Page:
Furthermore, Chinese and North Korean laborers in Russia have always tended to be industry-specific. According to figures provided by the Primorye Province statistical service, Chinese citizens working in Primorye were primarily employed in the agricultural and manufacturing industries, while North Korean citizens were most heavily concentrated in construction 7)Statistical compilation of Primorsky Krai State Statistics Committee “Labor and Employment of the Population in Primorsky Krai”, 2006, cited in Trade and economic cooperation between the Russian Federation and the DPRK in recent years. Lankin AS. Статистический сборник Приморского краевого комитета государственной статистики «Труд и занятость населения в Приморском крае», 2006 г., cited in Торгово-экономическое сотрудничество между РФ и КНДР в последние годы. Ланкин А.С..
Therefore, in contrast to the case of the effectiveness of sanctions in the coal trade, market economics is unlikely to have an influence on the efficacy of sanctions against employing North Korean guest workers. Chinese laborers, while they are a force to be reckoned with in the Russian Far East given its need for a temporary work force, nevertheless do not have the strong numerical consistency that would be required for them to constitute an aggregate substitute for North Korean employees. The informal dispersion of Chinese and North Korean workers between different sectors of the Russian Far East labor market further undermines the chance that Chinese workers would displace their North Korean counterparts.
Conclusion | The continued employment of North Korean citizens in Russia raises a number of issues for the international community. The humanitarian aspect of North Koreans’ employment in Russia has gained increased media attention as their plight becomes increasingly known to the outside world. Working abroad also poses security questions, as a large portion of North Koreans’ wages end up in Pyongyang’s coffers. Yet even as the international community decries both of these concerns, in the end, the North Korean regime and Russia’s Far Eastern regions mutually benefit, to such an extent that there is little chance of international sanctions having any major effect on this arrangement.
In the end, the employment of DPRK citizens in some of Russia’s industries all comes down to the fundamentals of the labor market. That North Korea would have the Russian market open as a source of income is frustrating to those countries that seek to apply maximum economic pressure to the DPRK. If Russian employers find that Chinese workers yield a better cost-benefit ratio, then it is them that Russian firms and employers will turn. Otherwise, the only plausible policy those countries opposed to the Kim regime can adopt is continued unilateral actions against the people who employ North Koreans.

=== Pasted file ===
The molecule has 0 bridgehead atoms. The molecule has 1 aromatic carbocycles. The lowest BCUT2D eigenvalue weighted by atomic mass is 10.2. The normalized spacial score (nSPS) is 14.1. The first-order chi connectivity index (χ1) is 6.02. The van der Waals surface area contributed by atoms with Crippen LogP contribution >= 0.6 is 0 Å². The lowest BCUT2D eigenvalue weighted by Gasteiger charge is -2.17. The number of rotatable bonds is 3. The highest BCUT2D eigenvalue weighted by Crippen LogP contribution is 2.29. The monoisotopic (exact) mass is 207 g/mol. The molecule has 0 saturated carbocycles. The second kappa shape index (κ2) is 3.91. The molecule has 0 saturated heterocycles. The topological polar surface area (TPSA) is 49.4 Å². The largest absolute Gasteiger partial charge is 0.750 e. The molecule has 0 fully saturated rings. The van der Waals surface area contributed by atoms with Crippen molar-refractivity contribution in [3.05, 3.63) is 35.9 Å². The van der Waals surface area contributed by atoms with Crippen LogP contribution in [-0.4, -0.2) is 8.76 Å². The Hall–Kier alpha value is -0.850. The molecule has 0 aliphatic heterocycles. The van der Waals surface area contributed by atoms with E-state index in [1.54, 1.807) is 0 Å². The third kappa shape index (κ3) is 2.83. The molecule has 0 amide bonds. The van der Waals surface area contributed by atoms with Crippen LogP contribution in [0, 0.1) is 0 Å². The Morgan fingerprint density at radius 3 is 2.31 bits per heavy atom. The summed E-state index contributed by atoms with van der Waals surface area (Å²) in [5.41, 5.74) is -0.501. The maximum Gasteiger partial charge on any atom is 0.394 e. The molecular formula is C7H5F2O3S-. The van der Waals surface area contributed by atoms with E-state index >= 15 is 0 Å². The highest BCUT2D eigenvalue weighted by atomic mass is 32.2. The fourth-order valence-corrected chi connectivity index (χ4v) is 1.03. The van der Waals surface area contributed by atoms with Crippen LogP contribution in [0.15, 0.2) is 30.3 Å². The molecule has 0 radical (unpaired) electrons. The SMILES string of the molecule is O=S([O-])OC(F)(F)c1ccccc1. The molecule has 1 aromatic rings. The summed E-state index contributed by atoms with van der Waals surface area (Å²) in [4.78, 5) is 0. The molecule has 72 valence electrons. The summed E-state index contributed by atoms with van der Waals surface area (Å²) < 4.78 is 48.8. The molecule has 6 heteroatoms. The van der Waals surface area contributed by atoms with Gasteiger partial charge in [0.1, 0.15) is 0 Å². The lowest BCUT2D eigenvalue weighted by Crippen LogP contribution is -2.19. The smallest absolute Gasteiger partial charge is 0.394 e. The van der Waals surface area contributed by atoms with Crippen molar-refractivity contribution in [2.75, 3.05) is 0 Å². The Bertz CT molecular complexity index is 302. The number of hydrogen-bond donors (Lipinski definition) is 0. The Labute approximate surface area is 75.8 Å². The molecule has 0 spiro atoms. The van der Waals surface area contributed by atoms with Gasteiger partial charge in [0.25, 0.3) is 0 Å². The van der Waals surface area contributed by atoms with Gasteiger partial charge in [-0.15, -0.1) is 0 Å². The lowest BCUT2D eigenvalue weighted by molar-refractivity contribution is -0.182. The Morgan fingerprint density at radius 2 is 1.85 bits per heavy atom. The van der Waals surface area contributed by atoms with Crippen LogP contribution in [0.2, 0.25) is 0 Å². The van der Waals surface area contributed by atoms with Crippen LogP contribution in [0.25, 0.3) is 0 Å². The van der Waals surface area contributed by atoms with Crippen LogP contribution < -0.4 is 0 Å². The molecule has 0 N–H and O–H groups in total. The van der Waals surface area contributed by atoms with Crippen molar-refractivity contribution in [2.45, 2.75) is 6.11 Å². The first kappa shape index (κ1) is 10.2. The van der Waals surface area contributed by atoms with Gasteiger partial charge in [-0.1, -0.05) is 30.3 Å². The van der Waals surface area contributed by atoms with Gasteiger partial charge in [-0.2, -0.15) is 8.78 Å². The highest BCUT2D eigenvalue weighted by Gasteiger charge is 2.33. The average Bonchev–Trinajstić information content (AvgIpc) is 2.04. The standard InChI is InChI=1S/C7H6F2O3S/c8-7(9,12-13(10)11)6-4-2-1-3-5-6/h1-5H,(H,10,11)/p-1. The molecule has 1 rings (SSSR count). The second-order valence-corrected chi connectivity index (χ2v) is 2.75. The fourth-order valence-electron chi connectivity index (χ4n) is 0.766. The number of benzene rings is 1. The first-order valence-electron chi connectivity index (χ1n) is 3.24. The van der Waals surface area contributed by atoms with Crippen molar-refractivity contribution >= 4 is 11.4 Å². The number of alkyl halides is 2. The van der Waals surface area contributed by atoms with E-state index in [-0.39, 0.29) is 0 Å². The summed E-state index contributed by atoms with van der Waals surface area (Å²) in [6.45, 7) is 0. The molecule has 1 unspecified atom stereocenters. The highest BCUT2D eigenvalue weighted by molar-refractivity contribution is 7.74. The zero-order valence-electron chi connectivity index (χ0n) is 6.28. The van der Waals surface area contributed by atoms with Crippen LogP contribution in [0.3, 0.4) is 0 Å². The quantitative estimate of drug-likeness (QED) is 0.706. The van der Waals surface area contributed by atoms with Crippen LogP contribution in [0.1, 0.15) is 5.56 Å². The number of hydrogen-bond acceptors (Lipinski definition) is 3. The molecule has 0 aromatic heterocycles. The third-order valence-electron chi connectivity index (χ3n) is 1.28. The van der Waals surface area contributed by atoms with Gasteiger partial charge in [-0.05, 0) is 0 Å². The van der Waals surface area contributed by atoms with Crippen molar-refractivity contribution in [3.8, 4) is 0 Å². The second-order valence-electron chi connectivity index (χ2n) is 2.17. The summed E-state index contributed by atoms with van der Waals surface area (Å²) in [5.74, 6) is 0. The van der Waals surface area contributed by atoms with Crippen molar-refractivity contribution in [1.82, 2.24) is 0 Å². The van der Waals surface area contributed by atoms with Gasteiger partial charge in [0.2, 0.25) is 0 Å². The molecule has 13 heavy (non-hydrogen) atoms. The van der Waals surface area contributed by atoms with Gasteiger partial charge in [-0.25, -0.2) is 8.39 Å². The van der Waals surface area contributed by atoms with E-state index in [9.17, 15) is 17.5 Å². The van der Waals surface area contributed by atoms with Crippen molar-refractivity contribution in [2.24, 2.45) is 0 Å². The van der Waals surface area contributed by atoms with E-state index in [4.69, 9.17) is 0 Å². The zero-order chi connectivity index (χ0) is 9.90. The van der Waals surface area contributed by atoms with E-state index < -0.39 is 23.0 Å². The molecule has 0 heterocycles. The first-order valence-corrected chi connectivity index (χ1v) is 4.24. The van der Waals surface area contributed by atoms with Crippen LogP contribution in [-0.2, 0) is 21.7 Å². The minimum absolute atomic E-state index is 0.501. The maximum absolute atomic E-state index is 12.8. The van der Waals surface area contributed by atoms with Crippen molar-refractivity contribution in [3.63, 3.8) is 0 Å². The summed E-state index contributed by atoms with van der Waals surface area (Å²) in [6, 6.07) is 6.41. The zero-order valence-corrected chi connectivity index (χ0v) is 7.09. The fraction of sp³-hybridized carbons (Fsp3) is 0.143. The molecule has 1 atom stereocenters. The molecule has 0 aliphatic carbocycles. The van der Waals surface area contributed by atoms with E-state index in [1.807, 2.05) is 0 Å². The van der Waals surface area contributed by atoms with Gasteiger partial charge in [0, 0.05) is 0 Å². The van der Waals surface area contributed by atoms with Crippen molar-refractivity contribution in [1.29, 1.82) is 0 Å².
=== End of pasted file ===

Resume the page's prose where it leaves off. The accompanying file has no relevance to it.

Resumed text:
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|1.||↑||“The Conditions of the North Korean Overseas Labor” International Network for the Human Rights of North Korean Overseas Labor. December, 2012|
|2.||↑||A. S. Vashchuk. Labor migrants from the DPRK in the Russian Far East from the second half of the 20th century to the the beginning of the 21st century [“А. С. Ващук. Трудовые мигранты из КНДР на российском Дальнем Востоке во второй половине XX – начале XXI века”].|
|3.||↑||Lee Yŏng Hyŏng “Rŏsiaŭi Kŭktonggaebalgwa Pukhan Nodongja [이 영 형 “러시아의 극동개발과 북한 노동자”] “Russia’s Far East Development and North Korean Workers.”|
|4.||↑||Lee Yeong-hyeong, “Rŏsia Kŭktongjiyŏk Nae Pukhannodongwaldong Hyŏnhwang: Amurŭ Chungsimŭro [이영형, 러시아 극동지역 내 북한노동활동 현황: 아무르 중심으로] The Status of North Korean Labor Activities in the Russian Far East: Centered on Amur.|
|5.||↑||A. S. Vashchuk. Labor migrants from the DPRK in the Russian Far East from the second half of the 20th century to the the beginning of the 21st century [“А. С. Ващук. Трудовые мигранты из кндр на российском Дальнем Востоке во второй половине XX – начале XXI века”].|
|6.||↑||Is Russia’s migration policy a new stage? Ivakhnyuk I.V. Demographic section of the Central House of Scientists. March 28, 2016. Миграционная политика России – новый этап? Ивахнюк И.В. Демографическая секция Центрального Дома ученых. 28 марта 2016 г.|
|7.||↑||Statistical compilation of Primorsky Krai State Statistics Committee “Labor and Employment of the Population in Primorsky Krai”, 2006, cited in Trade and economic cooperation between the Russian Federation and the DPRK in recent years. Lankin AS. Статистический сборник Приморского краевого комитета государственной статистики «Труд и занятость населения в Приморском крае», 2006 г., cited in Торгово-экономическое сотрудничество между РФ и КНДР в последние годы. Ланкин А.С.|